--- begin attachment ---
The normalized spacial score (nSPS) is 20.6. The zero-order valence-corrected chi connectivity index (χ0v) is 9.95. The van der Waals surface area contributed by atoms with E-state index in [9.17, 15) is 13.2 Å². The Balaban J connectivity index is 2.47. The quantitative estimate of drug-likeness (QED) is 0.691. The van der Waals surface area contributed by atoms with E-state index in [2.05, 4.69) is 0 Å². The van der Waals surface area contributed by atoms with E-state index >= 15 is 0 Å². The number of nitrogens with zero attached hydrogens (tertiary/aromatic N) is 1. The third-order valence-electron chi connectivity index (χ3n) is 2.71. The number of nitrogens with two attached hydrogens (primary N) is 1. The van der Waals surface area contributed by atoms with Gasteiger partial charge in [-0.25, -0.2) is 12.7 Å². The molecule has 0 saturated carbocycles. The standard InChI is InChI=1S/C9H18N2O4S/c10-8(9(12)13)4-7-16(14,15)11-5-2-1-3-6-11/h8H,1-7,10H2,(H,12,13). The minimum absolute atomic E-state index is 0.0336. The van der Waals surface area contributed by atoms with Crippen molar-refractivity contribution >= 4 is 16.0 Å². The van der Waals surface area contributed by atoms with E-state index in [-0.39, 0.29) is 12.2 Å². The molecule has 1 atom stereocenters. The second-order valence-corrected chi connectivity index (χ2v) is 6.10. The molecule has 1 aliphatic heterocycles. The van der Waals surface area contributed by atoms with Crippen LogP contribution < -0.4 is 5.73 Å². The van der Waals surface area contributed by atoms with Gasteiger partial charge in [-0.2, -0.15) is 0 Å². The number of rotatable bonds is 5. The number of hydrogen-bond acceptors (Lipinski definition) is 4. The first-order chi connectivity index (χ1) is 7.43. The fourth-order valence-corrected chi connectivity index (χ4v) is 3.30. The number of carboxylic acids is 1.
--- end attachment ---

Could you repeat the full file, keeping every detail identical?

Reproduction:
The normalized spacial score (nSPS) is 20.6. The zero-order valence-corrected chi connectivity index (χ0v) is 9.95. The van der Waals surface area contributed by atoms with E-state index in [9.17, 15) is 13.2 Å². The Balaban J connectivity index is 2.47. The quantitative estimate of drug-likeness (QED) is 0.691. The van der Waals surface area contributed by atoms with E-state index in [2.05, 4.69) is 0 Å². The van der Waals surface area contributed by atoms with E-state index >= 15 is 0 Å². The number of nitrogens with zero attached hydrogens (tertiary/aromatic N) is 1. The third-order valence-electron chi connectivity index (χ3n) is 2.71. The number of nitrogens with two attached hydrogens (primary N) is 1. The van der Waals surface area contributed by atoms with Gasteiger partial charge in [-0.25, -0.2) is 12.7 Å². The molecule has 0 saturated carbocycles. The standard InChI is InChI=1S/C9H18N2O4S/c10-8(9(12)13)4-7-16(14,15)11-5-2-1-3-6-11/h8H,1-7,10H2,(H,12,13). The minimum absolute atomic E-state index is 0.0336. The van der Waals surface area contributed by atoms with Crippen molar-refractivity contribution >= 4 is 16.0 Å². The van der Waals surface area contributed by atoms with E-state index in [-0.39, 0.29) is 12.2 Å². The molecule has 1 atom stereocenters. The second-order valence-corrected chi connectivity index (χ2v) is 6.10. The molecule has 1 aliphatic heterocycles. The van der Waals surface area contributed by atoms with Crippen LogP contribution < -0.4 is 5.73 Å². The van der Waals surface area contributed by atoms with Gasteiger partial charge in [-0.2, -0.15) is 0 Å². The number of rotatable bonds is 5. The number of hydrogen-bond acceptors (Lipinski definition) is 4. The first-order chi connectivity index (χ1) is 7.43. The fourth-order valence-corrected chi connectivity index (χ4v) is 3.30. The number of carboxylic acids is 1.